Sometimes a scandal is not just a scandal, but a biopsy of a society. So it is with the assault on Sir Roger Scruton, who in recent weeks has been smeared in the media, fired by the government and had his life’s work assailed. Scruton is the latest, though far from the first victim of the modern outrage mob.
It is now four years since the Nobel prize-winning scientist Tim Hunt was fired by University College London (among other institutions who were lucky to have him).
Rory Stewart has just been appointed international development secretary. Last week, he explained to Katy Balls why he would make a good Prime Minister:
Almost nobody in Westminster admits to wanting to be prime minister. Rory Stewart is a cheerful exception. Most leadership hopefuls prefer to plot in dark corners and woo supporters in candlelit bars. The Prisons Minister is happy to sit in the sun in Hyde Park and talk openly about his ambition.
God save us from committees. They’re an increasingly outdated way of getting things done. But there’s a certain sort of person who loves them. What’s worse, they want you to love them too.
Anyone who has spent more than 15 minutes as the parent of a school-age child will be familiar with the emails. ‘Joyce has now served as treasurer of the committee for seven consecutive years, and really does want a break.
I was working in Johannesburg when I first got wind of the fact that Ireland has become an illegal back door to the UK. If you’re from a country such as South Africa, Swaziland, Lesotho, Fiji or Guyana, you need, not just a passport, but a prearranged visa, obtained from the local embassy for a fee, before you can even board a plane to Britain. It takes time, your details are checked, and you need to show a reason why you’ll go home at the end of your stay.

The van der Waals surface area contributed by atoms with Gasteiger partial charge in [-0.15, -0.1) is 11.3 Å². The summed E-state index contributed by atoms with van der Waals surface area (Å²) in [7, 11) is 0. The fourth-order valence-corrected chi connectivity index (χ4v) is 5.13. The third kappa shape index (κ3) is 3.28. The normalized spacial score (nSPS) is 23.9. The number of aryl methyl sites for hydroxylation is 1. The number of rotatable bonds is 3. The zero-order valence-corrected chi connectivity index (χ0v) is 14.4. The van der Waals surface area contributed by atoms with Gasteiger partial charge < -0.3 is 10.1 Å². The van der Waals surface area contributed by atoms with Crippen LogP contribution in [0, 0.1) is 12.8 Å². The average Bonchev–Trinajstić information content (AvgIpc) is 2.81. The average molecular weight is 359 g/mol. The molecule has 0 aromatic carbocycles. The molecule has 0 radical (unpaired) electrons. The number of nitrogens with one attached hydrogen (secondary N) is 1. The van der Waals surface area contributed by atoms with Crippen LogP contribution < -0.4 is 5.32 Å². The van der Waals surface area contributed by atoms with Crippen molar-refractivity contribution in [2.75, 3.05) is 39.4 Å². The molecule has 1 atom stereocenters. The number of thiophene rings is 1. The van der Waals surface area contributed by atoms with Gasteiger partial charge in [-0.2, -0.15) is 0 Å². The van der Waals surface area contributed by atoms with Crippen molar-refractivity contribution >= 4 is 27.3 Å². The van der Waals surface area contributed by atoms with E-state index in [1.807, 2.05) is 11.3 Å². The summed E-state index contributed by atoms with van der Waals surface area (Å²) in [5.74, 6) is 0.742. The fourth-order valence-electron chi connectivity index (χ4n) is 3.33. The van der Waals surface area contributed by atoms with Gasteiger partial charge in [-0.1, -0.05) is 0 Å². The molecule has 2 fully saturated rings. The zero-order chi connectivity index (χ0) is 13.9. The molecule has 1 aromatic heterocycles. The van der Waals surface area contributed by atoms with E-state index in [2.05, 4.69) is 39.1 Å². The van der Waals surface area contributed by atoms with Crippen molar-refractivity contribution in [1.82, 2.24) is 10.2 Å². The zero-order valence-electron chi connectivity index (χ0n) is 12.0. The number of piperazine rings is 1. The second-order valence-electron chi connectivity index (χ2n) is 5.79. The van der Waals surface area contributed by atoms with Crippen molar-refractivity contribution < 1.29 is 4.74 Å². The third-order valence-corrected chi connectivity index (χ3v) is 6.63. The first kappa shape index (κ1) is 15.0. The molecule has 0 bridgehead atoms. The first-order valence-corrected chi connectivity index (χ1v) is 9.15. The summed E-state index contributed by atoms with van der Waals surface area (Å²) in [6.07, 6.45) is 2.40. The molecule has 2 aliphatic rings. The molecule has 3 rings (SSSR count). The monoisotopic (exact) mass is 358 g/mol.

After hearing about the massacre in Sri Lanka on Easter Sunday, I went to church, happily sang the word God and stuffed £20 in the collection plate. I’m a believer and am lucky to have a lovely church on the corner of the square where I live. I attend irregularly, but on my frequent walks to my volunteer job I always enjoy disapproving as I read the list of activities going on at the community centre which is in ‘the award-winning conversion’ (the sin of pride, for starters) of the nave of the church — bridge (gambling), astrology circle (false prophets), kung-fu (violence) and pilates (vanity), all in one week! Tutting happily, I go on my merry way.
Over a drink recently I sat next to a man who announced, barely before he’d taken his first sip, that he was a feminist. ‘Like you,’ he added ingratiatingly.
Poor sap. Did he imagine that this creepy statement would actually endear me to him? That I admired his courageous stand and was prepared to hang on his every word? Not a bit of it. From that moment, I despised him.
Firstly, I’m no feminist and never have been.
The other day, as I walked with my partner through Notting Hill, we came across a shop which deserves to be visited just as an experience, or perhaps an education, for people not yet aware how extremely silly the 21st century can be.
We had heard strange and interesting things about Goop, an online store and blog run by the actress Gwyneth Paltrow, famed for its weird and often obviously ill-advised ‘remedies’ (vaginal steaming anyone?), but never knew it had a physical store.